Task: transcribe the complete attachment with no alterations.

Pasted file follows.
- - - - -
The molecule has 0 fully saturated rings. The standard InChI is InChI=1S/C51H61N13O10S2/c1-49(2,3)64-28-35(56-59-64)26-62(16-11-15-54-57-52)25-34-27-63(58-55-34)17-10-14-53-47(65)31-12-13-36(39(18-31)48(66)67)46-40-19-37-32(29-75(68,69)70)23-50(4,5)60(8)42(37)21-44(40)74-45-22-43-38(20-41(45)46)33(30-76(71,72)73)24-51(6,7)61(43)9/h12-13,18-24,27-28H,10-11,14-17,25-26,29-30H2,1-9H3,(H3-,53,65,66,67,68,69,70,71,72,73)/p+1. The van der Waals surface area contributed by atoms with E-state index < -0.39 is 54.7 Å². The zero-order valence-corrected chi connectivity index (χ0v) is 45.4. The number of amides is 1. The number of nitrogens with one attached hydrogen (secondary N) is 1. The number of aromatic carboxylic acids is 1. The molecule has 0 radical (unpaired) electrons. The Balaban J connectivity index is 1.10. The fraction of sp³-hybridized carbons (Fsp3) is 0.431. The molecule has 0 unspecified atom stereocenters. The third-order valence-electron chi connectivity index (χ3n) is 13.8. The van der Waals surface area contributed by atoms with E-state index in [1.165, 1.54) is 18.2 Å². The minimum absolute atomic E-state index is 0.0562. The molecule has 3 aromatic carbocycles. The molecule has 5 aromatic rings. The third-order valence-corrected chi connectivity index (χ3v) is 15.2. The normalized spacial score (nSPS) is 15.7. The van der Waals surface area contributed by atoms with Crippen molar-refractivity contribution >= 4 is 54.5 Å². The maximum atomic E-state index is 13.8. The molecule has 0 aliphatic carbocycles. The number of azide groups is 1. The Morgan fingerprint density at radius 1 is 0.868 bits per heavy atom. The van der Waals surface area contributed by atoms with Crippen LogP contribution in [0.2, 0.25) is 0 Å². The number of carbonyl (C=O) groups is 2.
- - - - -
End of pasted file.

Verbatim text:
The molecule has 0 fully saturated rings. The standard InChI is InChI=1S/C51H61N13O10S2/c1-49(2,3)64-28-35(56-59-64)26-62(16-11-15-54-57-52)25-34-27-63(58-55-34)17-10-14-53-47(65)31-12-13-36(39(18-31)48(66)67)46-40-19-37-32(29-75(68,69)70)23-50(4,5)60(8)42(37)21-44(40)74-45-22-43-38(20-41(45)46)33(30-76(71,72)73)24-51(6,7)61(43)9/h12-13,18-24,27-28H,10-11,14-17,25-26,29-30H2,1-9H3,(H3-,53,65,66,67,68,69,70,71,72,73)/p+1. The van der Waals surface area contributed by atoms with E-state index < -0.39 is 54.7 Å². The zero-order valence-corrected chi connectivity index (χ0v) is 45.4. The number of amides is 1. The number of nitrogens with one attached hydrogen (secondary N) is 1. The number of aromatic carboxylic acids is 1. The molecule has 0 radical (unpaired) electrons. The Balaban J connectivity index is 1.10. The fraction of sp³-hybridized carbons (Fsp3) is 0.431. The molecule has 0 unspecified atom stereocenters. The third-order valence-electron chi connectivity index (χ3n) is 13.8. The van der Waals surface area contributed by atoms with E-state index in [1.165, 1.54) is 18.2 Å². The minimum absolute atomic E-state index is 0.0562. The molecule has 3 aromatic carbocycles. The molecule has 5 aromatic rings. The third-order valence-corrected chi connectivity index (χ3v) is 15.2. The normalized spacial score (nSPS) is 15.7. The van der Waals surface area contributed by atoms with Crippen molar-refractivity contribution >= 4 is 54.5 Å². The maximum atomic E-state index is 13.8. The molecule has 0 aliphatic carbocycles. The number of azide groups is 1. The Morgan fingerprint density at radius 1 is 0.868 bits per heavy atom. The van der Waals surface area contributed by atoms with Crippen LogP contribution in [0.2, 0.25) is 0 Å². The number of carbonyl (C=O) groups is 2.